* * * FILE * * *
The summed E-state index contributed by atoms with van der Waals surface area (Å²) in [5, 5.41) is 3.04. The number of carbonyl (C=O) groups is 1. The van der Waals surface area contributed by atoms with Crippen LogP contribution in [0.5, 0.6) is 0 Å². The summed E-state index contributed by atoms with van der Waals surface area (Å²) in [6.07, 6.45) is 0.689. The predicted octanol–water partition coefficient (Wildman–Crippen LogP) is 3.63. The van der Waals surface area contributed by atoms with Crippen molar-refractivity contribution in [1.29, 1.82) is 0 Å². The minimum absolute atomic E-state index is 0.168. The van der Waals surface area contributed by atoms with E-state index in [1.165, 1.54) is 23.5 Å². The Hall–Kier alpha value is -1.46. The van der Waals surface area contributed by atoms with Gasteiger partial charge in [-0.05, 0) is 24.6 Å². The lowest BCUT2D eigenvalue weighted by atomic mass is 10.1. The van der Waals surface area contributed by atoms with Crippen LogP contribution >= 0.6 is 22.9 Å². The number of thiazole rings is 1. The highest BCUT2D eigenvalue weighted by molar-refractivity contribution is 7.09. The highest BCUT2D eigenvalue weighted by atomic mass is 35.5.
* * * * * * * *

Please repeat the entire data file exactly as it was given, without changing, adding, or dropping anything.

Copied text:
The summed E-state index contributed by atoms with van der Waals surface area (Å²) in [5, 5.41) is 3.04. The number of carbonyl (C=O) groups is 1. The van der Waals surface area contributed by atoms with Crippen LogP contribution in [0.5, 0.6) is 0 Å². The summed E-state index contributed by atoms with van der Waals surface area (Å²) in [6.07, 6.45) is 0.689. The predicted octanol–water partition coefficient (Wildman–Crippen LogP) is 3.63. The van der Waals surface area contributed by atoms with Crippen molar-refractivity contribution in [1.29, 1.82) is 0 Å². The minimum absolute atomic E-state index is 0.168. The van der Waals surface area contributed by atoms with E-state index in [1.165, 1.54) is 23.5 Å². The Hall–Kier alpha value is -1.46. The van der Waals surface area contributed by atoms with Gasteiger partial charge in [-0.05, 0) is 24.6 Å². The lowest BCUT2D eigenvalue weighted by atomic mass is 10.1. The van der Waals surface area contributed by atoms with Crippen LogP contribution >= 0.6 is 22.9 Å². The number of thiazole rings is 1. The highest BCUT2D eigenvalue weighted by molar-refractivity contribution is 7.09. The highest BCUT2D eigenvalue weighted by atomic mass is 35.5.